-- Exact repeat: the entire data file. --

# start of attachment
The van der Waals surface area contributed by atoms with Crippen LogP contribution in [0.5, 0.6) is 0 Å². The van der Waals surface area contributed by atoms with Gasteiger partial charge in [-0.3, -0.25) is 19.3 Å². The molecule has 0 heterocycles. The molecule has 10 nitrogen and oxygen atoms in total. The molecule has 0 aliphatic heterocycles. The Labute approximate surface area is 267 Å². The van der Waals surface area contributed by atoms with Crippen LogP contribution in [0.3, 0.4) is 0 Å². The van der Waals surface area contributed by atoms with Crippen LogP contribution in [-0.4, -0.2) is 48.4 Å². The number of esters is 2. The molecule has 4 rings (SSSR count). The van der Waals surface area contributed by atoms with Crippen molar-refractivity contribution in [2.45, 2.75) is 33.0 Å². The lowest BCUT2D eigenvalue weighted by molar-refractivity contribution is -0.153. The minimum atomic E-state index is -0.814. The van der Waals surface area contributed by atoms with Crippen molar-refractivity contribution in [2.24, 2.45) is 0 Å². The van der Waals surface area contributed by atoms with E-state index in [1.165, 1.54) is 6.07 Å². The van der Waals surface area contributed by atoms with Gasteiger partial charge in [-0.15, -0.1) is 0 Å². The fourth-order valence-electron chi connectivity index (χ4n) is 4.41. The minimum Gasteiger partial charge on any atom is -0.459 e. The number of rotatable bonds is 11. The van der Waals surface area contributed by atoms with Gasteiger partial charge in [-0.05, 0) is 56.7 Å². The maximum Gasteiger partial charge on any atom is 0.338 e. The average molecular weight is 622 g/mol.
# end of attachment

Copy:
The van der Waals surface area contributed by atoms with Crippen LogP contribution in [0.5, 0.6) is 0 Å². The van der Waals surface area contributed by atoms with Gasteiger partial charge in [-0.3, -0.25) is 19.3 Å². The molecule has 0 heterocycles. The molecule has 10 nitrogen and oxygen atoms in total. The molecule has 0 aliphatic heterocycles. The Labute approximate surface area is 267 Å². The van der Waals surface area contributed by atoms with Crippen LogP contribution in [0.3, 0.4) is 0 Å². The van der Waals surface area contributed by atoms with Crippen LogP contribution in [-0.4, -0.2) is 48.4 Å². The number of esters is 2. The molecule has 4 rings (SSSR count). The van der Waals surface area contributed by atoms with Crippen molar-refractivity contribution in [2.45, 2.75) is 33.0 Å². The lowest BCUT2D eigenvalue weighted by molar-refractivity contribution is -0.153. The minimum atomic E-state index is -0.814. The van der Waals surface area contributed by atoms with Crippen molar-refractivity contribution in [2.24, 2.45) is 0 Å². The van der Waals surface area contributed by atoms with E-state index in [1.165, 1.54) is 6.07 Å². The van der Waals surface area contributed by atoms with Gasteiger partial charge in [-0.15, -0.1) is 0 Å². The fourth-order valence-electron chi connectivity index (χ4n) is 4.41. The minimum Gasteiger partial charge on any atom is -0.459 e. The number of rotatable bonds is 11. The van der Waals surface area contributed by atoms with Gasteiger partial charge in [-0.05, 0) is 56.7 Å². The maximum Gasteiger partial charge on any atom is 0.338 e. The average molecular weight is 622 g/mol.